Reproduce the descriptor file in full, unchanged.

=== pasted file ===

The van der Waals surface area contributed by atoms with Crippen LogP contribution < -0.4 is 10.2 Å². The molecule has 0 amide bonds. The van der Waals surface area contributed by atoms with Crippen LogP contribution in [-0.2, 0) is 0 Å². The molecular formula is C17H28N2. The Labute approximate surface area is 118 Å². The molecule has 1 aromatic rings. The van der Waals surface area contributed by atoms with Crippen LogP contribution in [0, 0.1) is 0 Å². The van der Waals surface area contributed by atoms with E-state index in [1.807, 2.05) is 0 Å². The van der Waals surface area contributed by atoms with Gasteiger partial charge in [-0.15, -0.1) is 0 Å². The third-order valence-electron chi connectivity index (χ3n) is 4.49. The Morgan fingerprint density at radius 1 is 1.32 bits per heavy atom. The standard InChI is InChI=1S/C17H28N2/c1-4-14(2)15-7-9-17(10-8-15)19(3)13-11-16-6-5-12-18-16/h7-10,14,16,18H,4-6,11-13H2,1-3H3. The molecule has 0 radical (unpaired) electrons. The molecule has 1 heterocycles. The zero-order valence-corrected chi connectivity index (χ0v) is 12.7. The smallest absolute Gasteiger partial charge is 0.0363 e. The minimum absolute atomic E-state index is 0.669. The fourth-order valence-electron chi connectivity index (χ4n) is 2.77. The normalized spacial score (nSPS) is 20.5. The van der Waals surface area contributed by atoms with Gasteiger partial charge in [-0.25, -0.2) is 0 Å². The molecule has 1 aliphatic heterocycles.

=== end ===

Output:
The van der Waals surface area contributed by atoms with Crippen LogP contribution < -0.4 is 10.2 Å². The molecule has 0 amide bonds. The van der Waals surface area contributed by atoms with Crippen LogP contribution in [-0.2, 0) is 0 Å². The molecular formula is C17H28N2. The Labute approximate surface area is 118 Å². The molecule has 1 aromatic rings. The van der Waals surface area contributed by atoms with Crippen LogP contribution in [0, 0.1) is 0 Å². The van der Waals surface area contributed by atoms with E-state index in [1.807, 2.05) is 0 Å². The van der Waals surface area contributed by atoms with Gasteiger partial charge in [-0.15, -0.1) is 0 Å². The third-order valence-electron chi connectivity index (χ3n) is 4.49. The Morgan fingerprint density at radius 1 is 1.32 bits per heavy atom. The standard InChI is InChI=1S/C17H28N2/c1-4-14(2)15-7-9-17(10-8-15)19(3)13-11-16-6-5-12-18-16/h7-10,14,16,18H,4-6,11-13H2,1-3H3. The molecule has 0 radical (unpaired) electrons. The molecule has 1 heterocycles. The zero-order valence-corrected chi connectivity index (χ0v) is 12.7. The smallest absolute Gasteiger partial charge is 0.0363 e. The minimum absolute atomic E-state index is 0.669. The fourth-order valence-electron chi connectivity index (χ4n) is 2.77. The normalized spacial score (nSPS) is 20.5. The van der Waals surface area contributed by atoms with Gasteiger partial charge in [-0.25, -0.2) is 0 Å². The molecule has 1 aliphatic heterocycles.